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Issue #25 | April/May 2014



Welcome to the April/May 2014 edition of the OSS Watch newsletter!

We've published a new briefing note this month, taking a look at "The Cloud", breaking through the buzzword into the underlying technologies, and finding out what it means for open source solutions.

Scott's post this month provides some further insight into results from out National Software Survey, looking at where change needs to happen to create a level playing field for open source in education.

Finally, the VALS Semester of Code, organised by a partnership of EU institutions and SMEs including OSS Watch, is seeking FOSS projects to participate in the upcoming pilot of the scheme. If you're a FOSS project who's seeking contributions and can offer some mentorship to enthusiastic students, get in touch!

If you want to work with OSS Watch - whether you're a company, a project, a consortium developing a project proposal, or working within the University of Oxford - take a look at our services page to find out what we can offer.

In this issue

Open Source and the cloud


Rowan breaks through the clouds to find out what the industry's favourite buzzword means for open source software.

Open source in education: where does the change need to happen?

Scott analyses the National Software Survey 2013 and identifies where open source procurement can be improved.

VALS Semester of Code – FOSS Projects Wanted


Mark introduces the Semester of Code.


From the Website

Open Source and the cloud

by Rowan Wilson on 27 May 2014

‘Cloud computing’ is a complex and evolving concept. Broadly speaking it consists of the provision and use of computing resources – such as data storage and processing – as services across a network. By commoditizing computing resources, cloud service companies can achieve considerable economies of scale which can be passed on to customers.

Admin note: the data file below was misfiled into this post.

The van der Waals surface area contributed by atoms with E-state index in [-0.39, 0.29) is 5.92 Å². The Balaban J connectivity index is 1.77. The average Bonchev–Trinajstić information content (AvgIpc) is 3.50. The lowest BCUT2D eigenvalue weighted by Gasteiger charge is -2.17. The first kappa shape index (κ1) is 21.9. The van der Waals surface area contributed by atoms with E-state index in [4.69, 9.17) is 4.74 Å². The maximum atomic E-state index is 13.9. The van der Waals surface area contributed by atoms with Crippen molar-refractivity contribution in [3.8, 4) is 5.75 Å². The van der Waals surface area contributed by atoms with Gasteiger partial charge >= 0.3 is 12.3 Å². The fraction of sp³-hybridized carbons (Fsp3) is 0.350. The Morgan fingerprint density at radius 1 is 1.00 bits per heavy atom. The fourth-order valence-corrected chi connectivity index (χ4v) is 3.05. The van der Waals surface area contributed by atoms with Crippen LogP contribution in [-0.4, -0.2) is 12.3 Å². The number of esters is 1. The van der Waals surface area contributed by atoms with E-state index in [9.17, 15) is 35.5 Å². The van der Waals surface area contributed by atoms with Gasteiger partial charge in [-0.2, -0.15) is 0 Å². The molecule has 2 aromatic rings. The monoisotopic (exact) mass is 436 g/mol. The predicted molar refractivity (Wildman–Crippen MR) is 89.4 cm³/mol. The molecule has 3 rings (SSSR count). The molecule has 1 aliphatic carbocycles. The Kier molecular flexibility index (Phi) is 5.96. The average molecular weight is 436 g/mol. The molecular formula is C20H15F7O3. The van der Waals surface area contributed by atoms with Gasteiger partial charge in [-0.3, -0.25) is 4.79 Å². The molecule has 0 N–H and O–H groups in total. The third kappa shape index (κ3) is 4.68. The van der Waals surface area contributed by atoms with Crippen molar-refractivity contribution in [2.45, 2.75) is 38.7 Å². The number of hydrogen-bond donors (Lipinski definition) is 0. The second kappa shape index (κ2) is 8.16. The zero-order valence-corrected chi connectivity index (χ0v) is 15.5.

Companies and individuals look to cloud services as a means of reducing their IT budgets, tailoring their resource usage to their needs more exactly, and accessing levels of compute power that previously would have been prohibitively expensive.

Free and open source software (FOSS) is used extensively in the provision of cloud services, and so the move towards the cloud could be seen in one way as a victory for FOSS both in terms of implementation and philosophy.

However there are reasons to question whether the cloud, and the reduction of direct control over our core computing hardware that it represents, is a positive step for software freedom.

This document discusses the varying levels of cloud service provision, the free and open source software that facilitates each, and the extent to which cloud ‘philosophy’ supports or undermines software freedom and openness.


Infrastructure-as-a-Service (IaaS)

Traditionally, if you wanted a server, you had the option of buying or renting physical machines and either hosting them in house, or in a data centre through a co-location service. More recently, we have seen these physical machines replaced with virtual machines, allowing several server systems to be run on the same piece of hardware. Again, these can be hosted internally or externally.

IaaS takes this to the next level, abstracting away the underlying hardware from the customer. An IaaS service is typically housed in a large data centre, where servers’ resources are pooled into a cluster. Virtual servers can then be provisioned on-demand, with underlying software taking care of which hardware is actually doing the work.

This model provides excellent flexibility and scalability, as new virtual servers can be provisioned and resources allocated to meet the demands of the services they are running. It also holds the potential for cost saving – different types of customers will have different peaks in demand, which can be balanced across the shared infrastructure. This can lower the overall computing capacity required, in turn lowering costs.